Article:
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U.S., Martin Wilt vs. Aussies

For a guy who didn't even want to play, Todd Martin did pretty well.

And for a guy who lost the decisive game in the United States' Davis Cup quarterfinal against Australia, Martin has a right to be proud.

Amid speculation that the United States was looking for an excuse to play Pete Sampras something he could do only if someone else was injured Martin tried to pull out of Sunday's singles match against Patrick Rafter, claiming heat exhaustion.

But when a neutral doctor refused to send Martin to sick bay, he simply went out and took Rafter to the edge of defeat before the Australian won 4-6, 5-7, 6-3, 6-2, 6-4. The victory clinched the Davis Cup quarterfinal for the Aussies and set up a semifinal match against Russia.

"It's obvious (now) that I was fit to play, but I also felt like I was putting myself at a fair bit of risk," Martin said. "I didn't know that I was really fit to play the whole match until near the end."

In a gutsy performance, Martin won the first four games en route to a two set lead before Rafter came back to force a fifth set. Martin broke Rafter twice in the fifth to go up 3-0 and 4-2, but lost six of the last seven games.

"All my life I have been taught that pride is a sin. So I am not necessarily proud," Martin said. "I am pleased that I had the courage to go out and play and play well. But I am very disappointed that I lost."

Martin said he was feeling fine Saturday night and again Sunday morning. But after just 30 minutes of practice about two hours before the match, he didn't think he could play again in the 100-plus degree heat.

"I felt exactly the way I felt when I walked off the court against Lleyton (Hewitt)," he said of Friday's singles match, when he wilted after playing for nearly three hours and lost the final set 6-0.

"When I walked in the locker room, I didn't have my bearings. ... Unfortunately, I was sitting right in front of a mirror and saw how I looked. I didn't like that and I didn't like the way I felt."

Martin talked to the U.S. team doctors, who agreed that he didn't look right. The predicament posed two problems:

First, with all of the speculation that the United States would try to get Sampras back on the court, everyone was already skeptical about a potential Martin injury. And Davis Cup rules insist that a neutral doctor must sign off on any injury substitutions.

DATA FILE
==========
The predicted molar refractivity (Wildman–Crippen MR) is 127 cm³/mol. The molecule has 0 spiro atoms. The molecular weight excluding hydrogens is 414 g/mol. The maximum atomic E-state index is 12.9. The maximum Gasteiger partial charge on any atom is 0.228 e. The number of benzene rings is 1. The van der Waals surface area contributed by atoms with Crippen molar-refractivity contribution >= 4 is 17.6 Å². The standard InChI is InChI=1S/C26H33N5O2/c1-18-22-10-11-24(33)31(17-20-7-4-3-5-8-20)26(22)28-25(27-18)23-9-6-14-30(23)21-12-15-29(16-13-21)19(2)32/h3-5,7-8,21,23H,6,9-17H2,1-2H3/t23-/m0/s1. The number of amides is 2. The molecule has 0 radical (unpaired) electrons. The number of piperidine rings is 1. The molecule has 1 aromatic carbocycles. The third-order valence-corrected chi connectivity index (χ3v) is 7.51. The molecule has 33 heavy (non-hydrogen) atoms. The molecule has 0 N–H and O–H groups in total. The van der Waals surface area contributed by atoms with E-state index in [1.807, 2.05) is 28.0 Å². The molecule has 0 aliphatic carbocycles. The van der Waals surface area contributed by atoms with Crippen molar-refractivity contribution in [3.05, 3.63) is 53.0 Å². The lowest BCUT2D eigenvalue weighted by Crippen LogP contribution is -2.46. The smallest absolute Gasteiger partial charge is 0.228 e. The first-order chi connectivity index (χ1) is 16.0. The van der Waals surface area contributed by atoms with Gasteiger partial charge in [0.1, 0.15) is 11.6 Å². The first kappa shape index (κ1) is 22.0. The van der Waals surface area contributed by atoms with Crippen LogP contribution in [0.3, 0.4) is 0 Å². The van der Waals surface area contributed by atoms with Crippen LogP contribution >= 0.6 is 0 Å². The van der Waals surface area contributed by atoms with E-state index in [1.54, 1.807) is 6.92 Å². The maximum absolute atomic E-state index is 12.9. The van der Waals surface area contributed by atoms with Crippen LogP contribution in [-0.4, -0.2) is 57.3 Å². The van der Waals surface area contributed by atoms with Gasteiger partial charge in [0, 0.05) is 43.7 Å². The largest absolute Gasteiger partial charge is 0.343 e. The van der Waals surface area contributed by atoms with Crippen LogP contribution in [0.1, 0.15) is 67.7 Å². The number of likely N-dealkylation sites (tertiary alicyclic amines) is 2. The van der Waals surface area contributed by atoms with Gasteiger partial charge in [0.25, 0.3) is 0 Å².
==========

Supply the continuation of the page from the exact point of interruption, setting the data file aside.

Second, when captain Tom Gullikson sent for him, Sampras was nowhere to be found.

"I was starting to get a little panicked, because I knew Pete wasn't here yet," Martin said. "And we only had about a half an hour until Tom had to put in a lineup for the day. Gully called Pete and had him race over here to try to get us as prepared as possible to play."

When Gullikson asked Sampras to warm up, "He said, 'You're joking!', I said, 'No, Pete. I'm dead serious.'"

Sampras joine the team late and said he would play only doubles out of respect for those who had played all along. But the Australians doubted all along the United States wouldn't leave him on the sidelines for such a crucial match.

Even after Thursday's draw supposedly set the pairings, Australian captain John Newcombe said he expected Sampras to be playing in reverse singles. And Gullikson signaled a change was coming when he said Saturday night, without consulting his player, that Martin wasn't feeling 100 percent.

Martin was upset at the implication that he wasn't good enough to beat Rafter. So when he turned up sick on Sunday, he wanted to assure his opponents that there was no trickery involved.

"I was waiting outside the Australian locker room to try to talk to Newc and tell him it is just simply my word that I didn't feel like I could compete," he said. But he never got to see Newcombe.

In the meantime, referee Stefan Fransson summoned Dr. Rich Paul, a member at the Longwood Cricket Club. His verdict: Martin would have to play.

"I think that he wasn't feeling well. I think that's an honest point," Fransson said. "To take that to a situation where he's unfit to play is different."

With the match less than 30 minutes away, Martin took intravenous fluids and went out to the court. Even though he won the first two sets, he said he was so concerned about his health that he couldn't concentrate.

"I was more distracted and probably that helped. I just went out and reacted to the ball," he said. "I sort of came in and out and I was focused for moments and distracted for moments."

But, just as he did in Friday's singles, Martin couldn't keep it going for the full match. Rafter commended his opponent's effort.

"You are not going to find a better sportsman than Todd and I have a lot of respect for Todd. I never once saw Todd trying to pull something over on me," Rafter said.

"I saw him on the court and he didn't look great. He looked very pale in the very beginning but as the match got along he became more and more into it. Then I knew I was in trouble."

©1999 The Associated Press. All Rights Reserved. This material may not be published, broadcast, rewritten, or redistributed

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